"Secondly, the Liberation School class went into the nature of education in America. One of the members gave a presentation on the class nature of education. The tracking system was seen as the tactic used by the Board of Education to earmark, from the beginning of their schooling, some students for college and well-paying jobs, others for jobs providing enough to live on, and still others for menial labor or unemployment. An important point in the discussion of the tracking system and the class nature of education was that the reason a large number of people have menial or no work is not that they have poor educations, but the reason they are given poor educations is that the society doesn't have `good' (well-paying, anyway) jobs to give them. With an economy that requires 4 percent unemployed and a much large number in seasonal and menial labor, it would be extremely disadvantageous for smooth-running oppression for these people to be trained to do more.

"Another important point relating to the nature of education in America that came out in the Liberation School class was that the `good' jobs are good only in the sense that they are well-paying. They are often as meaningless and alienating as lower-status employment, and the education received by individuals filling these jobs was seen by the class to be not education at all, but training. One difference between whites and Blacks in this society is not that whites are educated and Blacks are not, but that most whites receive training for some `respectable' station in life, and most Blacks and Puerto Ricans do not. Programs such as Head Start, Upward Bound, MES, Demonstration Districts, etc. were seen as efforts to buy off the revolt growing within Black and Puerto Rican communities against the education their children are (not) receiving.

"Thirdly, the class got into the question of teachers as a constituency, what issues they can be organized around, and how they can be united with the community struggles (and student struggles) already going on. The problem of overcoming the fragmentation between teachers and community was seen as crucial, because the tactic of dividing one oppressed group from another is the surest weapon for preventing either group from attacking their real enemy, their common enemy.

"The class felt, in the process of trying to build a united Movement in the public schools, it was extremely important not to put teachers in an auxiliary role vis a vis the community, a role that many of us played in SNCC, CORE, etc., before the Student Movement took on a life of its own.

"Teachers must be shown that they have common interests with the students and community, that what seems to be conflicting interests are not, but they must be organized around their own interests as well. For example, it is important to show teachers why community control will help the community achieve better education, but we will not be successful in winning teachers over to our side unless we show them how the struggle for community control will help make their jobs more human, how it will help them become better teachers, in short, how it is in their interest as well.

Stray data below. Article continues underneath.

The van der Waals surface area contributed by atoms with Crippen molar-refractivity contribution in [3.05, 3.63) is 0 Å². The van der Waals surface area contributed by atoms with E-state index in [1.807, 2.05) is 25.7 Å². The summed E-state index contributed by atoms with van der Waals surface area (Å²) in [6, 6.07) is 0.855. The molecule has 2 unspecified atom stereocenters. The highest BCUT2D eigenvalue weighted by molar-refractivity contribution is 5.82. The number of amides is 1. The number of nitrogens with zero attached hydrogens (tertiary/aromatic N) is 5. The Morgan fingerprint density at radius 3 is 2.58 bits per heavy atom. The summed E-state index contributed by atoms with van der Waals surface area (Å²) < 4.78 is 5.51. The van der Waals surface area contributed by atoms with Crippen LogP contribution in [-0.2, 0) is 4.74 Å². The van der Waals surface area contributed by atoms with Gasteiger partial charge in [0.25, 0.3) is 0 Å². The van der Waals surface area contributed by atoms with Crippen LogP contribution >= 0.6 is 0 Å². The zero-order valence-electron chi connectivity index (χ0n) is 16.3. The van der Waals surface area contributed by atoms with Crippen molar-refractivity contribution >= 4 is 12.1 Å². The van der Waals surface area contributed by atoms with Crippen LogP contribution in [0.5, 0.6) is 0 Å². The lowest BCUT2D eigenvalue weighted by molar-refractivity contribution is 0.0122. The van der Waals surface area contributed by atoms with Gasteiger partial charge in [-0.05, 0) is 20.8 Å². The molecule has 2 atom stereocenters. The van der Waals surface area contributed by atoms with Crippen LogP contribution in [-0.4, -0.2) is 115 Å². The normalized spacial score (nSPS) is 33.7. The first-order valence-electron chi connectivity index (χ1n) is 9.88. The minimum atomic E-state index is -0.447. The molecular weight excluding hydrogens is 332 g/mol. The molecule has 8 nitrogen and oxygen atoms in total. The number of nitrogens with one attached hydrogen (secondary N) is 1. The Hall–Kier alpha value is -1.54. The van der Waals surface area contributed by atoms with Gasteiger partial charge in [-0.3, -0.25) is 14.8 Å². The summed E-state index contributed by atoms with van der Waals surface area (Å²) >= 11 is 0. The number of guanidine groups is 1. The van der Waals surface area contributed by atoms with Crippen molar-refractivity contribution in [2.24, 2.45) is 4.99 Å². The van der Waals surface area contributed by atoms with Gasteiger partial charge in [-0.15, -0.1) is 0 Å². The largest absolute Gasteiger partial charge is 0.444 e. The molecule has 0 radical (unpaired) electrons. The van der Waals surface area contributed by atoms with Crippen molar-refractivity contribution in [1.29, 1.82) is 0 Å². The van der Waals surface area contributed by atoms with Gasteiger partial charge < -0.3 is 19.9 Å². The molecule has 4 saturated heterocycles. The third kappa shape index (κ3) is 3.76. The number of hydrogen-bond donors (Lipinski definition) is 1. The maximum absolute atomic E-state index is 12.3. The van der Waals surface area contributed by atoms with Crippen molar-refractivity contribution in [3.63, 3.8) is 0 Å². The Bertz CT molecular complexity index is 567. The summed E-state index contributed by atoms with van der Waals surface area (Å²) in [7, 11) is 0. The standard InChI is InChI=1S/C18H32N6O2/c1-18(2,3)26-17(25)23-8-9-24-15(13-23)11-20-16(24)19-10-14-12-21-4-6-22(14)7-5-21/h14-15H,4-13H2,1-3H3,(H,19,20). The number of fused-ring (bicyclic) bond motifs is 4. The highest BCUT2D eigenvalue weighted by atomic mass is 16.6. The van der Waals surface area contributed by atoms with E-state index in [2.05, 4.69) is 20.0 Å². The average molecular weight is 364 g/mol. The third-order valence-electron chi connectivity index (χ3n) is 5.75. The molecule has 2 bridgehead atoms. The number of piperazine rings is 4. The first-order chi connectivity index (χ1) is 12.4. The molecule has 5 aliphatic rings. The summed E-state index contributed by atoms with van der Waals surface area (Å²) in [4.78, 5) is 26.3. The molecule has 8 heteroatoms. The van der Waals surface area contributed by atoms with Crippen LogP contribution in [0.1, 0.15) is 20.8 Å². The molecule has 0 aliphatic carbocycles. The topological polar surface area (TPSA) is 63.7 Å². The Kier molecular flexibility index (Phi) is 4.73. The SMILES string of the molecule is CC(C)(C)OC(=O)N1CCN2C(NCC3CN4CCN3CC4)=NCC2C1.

"That is where the Liberation School class is at now. We are trying to develop organizational forms that will help bring teachers and community together politically, and that will specifically help teachers to a better job in the classroom. Most of the ideas just described are hardly original, and many were held by some members of the class before it began. These ideas and others have been explored at the Liberation School class in some greater depth than it's been possible to go into here. But the important thing is that in getting together regularly we've become part of a process not only of discussing ideas, but of forming a collective of teachers who will be part of the struggle too for change in the public schools and society."  (this article was initially posted on the Upper West Side Patch website)

Wednesday, December 4, 2019

Ford Foundation's Ex-Prez McGeorge Bundy: Pushed For 1960's Vietnam War Escalation

Former Ford Foundation President McGeorge Bundy and LBJ
During the 1960's most New Left Movement people in the United States protested against the Democratic Johnson administration's policy of escalating U.S. military intervention in Vietnam, following the November 22, 1963 elimination of JFK in Dallas, Texas. Yet between 1966 and 1979, the president of the U.S. power elite's multi-billion dollar corporate tax-exempted Ford Foundation (that has funded many tax-exempt liberal-left NGOs in 21st-century with "charitable grants"), the now-deceased McGeorge Bundy, was one of the Democratic Johnson administration officials responsible for the 1965 escalation of U.S. military intervention in Vietnam. As University of Kentucky Alumni Professor of History George C. Herring noted in his 1994 University of Texas Press book, LBJ and Vietnam: A Different Kind of War: